Kyle Maxwell

Just me.

Archive for the tag “Productivity”

Staying mobile

Lifehack says:

[W]eb apps can make you truly mobile. It will no longer matter if you forget to bring your flash drive with you.

Understanding this is key to understanding cloud computing and where the mobile web is taking us now. That is to say that with the continued expansion of wireless networking (both 3G cellular networks and wifi everywhere), you really don’t need too much in the way of portable storage. Sure, you might want to carry around some larger files with you on a flash drive or iPod, but storage out on the web is so cheap that there’s no need to carry much around with you. Dreamhost, my web host, offers half a terabyte of online storage to new users. That’s not even counting Files Forever. In fact, I’d say a useful hosting service is just as key as many of the other (highly useful) apps they list, particularly if you are a UNIX head. It’s almost as important as a good wireless phone and unlimited data plan.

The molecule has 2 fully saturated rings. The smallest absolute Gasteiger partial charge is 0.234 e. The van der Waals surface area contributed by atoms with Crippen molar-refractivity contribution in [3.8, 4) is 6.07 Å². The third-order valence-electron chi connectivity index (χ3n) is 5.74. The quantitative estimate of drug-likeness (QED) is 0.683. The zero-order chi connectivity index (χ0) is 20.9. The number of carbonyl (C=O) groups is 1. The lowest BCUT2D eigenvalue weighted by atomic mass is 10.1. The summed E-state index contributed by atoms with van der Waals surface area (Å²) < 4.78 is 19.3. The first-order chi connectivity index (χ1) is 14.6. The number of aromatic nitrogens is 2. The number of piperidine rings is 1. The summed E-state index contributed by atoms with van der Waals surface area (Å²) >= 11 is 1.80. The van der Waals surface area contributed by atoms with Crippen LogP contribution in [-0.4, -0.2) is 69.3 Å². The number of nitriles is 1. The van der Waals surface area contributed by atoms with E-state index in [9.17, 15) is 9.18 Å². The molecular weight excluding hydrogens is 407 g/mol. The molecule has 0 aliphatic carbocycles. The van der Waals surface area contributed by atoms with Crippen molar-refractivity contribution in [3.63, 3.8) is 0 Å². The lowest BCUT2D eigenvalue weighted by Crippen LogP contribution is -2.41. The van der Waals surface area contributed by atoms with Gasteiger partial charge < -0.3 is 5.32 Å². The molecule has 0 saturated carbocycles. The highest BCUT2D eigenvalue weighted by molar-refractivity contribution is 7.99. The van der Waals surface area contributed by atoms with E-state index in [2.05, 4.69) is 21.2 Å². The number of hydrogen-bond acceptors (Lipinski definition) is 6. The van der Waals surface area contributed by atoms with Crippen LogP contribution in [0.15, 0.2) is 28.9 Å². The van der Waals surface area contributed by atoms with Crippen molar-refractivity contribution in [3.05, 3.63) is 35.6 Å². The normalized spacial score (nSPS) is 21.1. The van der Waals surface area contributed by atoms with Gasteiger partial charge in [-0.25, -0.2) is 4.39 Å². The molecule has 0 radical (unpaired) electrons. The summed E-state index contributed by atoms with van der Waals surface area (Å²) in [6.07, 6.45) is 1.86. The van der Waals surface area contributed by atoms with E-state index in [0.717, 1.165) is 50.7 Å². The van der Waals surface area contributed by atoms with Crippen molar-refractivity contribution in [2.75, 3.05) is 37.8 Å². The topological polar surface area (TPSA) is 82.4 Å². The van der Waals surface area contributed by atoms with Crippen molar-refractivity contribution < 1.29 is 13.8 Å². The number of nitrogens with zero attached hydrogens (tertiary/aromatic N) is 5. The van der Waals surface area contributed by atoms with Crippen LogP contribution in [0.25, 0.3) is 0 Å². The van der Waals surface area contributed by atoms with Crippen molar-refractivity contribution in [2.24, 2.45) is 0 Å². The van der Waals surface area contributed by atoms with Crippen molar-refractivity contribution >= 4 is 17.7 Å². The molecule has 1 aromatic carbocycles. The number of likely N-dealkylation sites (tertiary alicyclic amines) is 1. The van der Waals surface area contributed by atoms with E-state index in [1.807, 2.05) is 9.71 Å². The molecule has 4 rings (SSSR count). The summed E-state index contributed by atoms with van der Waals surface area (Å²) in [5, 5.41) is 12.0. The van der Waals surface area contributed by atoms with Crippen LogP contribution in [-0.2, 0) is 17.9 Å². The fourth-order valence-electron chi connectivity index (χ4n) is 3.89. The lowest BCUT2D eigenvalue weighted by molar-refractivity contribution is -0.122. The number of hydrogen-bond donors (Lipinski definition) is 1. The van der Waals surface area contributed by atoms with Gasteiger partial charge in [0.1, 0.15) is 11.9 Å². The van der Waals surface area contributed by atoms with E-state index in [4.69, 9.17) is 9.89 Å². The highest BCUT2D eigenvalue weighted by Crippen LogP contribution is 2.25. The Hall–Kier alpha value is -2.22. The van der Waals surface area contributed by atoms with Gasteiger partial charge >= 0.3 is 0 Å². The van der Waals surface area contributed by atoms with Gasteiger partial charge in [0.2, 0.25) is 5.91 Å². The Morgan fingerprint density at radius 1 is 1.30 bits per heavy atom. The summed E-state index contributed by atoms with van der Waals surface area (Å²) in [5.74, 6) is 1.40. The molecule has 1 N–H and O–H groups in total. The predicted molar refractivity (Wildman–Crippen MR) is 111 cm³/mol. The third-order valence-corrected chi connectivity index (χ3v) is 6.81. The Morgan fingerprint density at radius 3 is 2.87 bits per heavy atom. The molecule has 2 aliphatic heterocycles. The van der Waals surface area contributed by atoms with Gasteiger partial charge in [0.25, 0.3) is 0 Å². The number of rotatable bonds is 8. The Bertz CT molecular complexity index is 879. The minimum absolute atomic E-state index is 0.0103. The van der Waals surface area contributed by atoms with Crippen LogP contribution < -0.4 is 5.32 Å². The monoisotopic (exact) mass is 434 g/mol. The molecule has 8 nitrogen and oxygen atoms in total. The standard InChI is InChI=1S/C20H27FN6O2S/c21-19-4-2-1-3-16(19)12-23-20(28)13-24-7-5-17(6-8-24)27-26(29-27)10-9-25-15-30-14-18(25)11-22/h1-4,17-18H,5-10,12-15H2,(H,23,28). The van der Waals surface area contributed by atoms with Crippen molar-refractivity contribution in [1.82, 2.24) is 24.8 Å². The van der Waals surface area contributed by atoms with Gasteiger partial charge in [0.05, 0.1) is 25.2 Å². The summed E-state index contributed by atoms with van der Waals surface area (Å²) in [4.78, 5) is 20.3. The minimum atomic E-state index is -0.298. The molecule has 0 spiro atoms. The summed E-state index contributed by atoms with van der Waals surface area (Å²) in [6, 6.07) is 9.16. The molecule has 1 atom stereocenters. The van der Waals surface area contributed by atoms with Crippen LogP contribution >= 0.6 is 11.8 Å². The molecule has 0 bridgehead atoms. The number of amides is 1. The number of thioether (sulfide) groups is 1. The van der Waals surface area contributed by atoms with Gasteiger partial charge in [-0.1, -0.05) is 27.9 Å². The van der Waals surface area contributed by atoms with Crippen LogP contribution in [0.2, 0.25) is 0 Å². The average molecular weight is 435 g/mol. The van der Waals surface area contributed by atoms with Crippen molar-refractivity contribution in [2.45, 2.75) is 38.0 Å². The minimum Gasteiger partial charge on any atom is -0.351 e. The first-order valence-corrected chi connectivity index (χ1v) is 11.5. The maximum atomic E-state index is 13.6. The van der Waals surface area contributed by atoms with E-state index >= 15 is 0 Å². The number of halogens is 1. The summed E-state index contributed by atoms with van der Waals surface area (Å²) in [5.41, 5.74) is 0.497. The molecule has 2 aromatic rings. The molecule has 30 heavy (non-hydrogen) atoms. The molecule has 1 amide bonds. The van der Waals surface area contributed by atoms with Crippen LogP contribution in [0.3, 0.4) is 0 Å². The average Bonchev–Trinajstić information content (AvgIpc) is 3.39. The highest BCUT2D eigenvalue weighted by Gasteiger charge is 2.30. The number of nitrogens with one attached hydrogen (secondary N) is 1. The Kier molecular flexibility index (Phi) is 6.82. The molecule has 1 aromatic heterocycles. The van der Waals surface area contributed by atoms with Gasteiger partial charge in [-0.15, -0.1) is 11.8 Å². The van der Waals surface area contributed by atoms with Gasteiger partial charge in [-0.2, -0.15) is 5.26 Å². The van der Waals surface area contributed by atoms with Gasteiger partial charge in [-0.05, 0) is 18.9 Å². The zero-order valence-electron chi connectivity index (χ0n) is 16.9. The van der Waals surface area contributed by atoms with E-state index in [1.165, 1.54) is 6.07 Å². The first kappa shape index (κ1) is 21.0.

Of course, Lifehack misses the biggest of them all: Google. Yes, they list Google Documents (and Google Talk in a very quick and passing mention), but what about Notebook? Also, Checkout looks like it could be useful in some circumstances, though maybe not for web freelancers. The list of Google services I use grows weekly, and the novel uses people find for their services grows far more quickly.


Note taking in the cloud or on the desktop

Why would I use a local note taking app over one on the Web? A recent Linux Format article covered a number of such apps on Linux, but I really can’t see why I’d use one over Google Notebook or Backpack. Availability with these two has never been an issue for me and I don’t have to synchronize any devices. This includes my mobile, which has great access to both. They could stand some improvement, like editing existing notes from my mobile, but overall this weakness is overcome by the ability to easily access them from anywhere.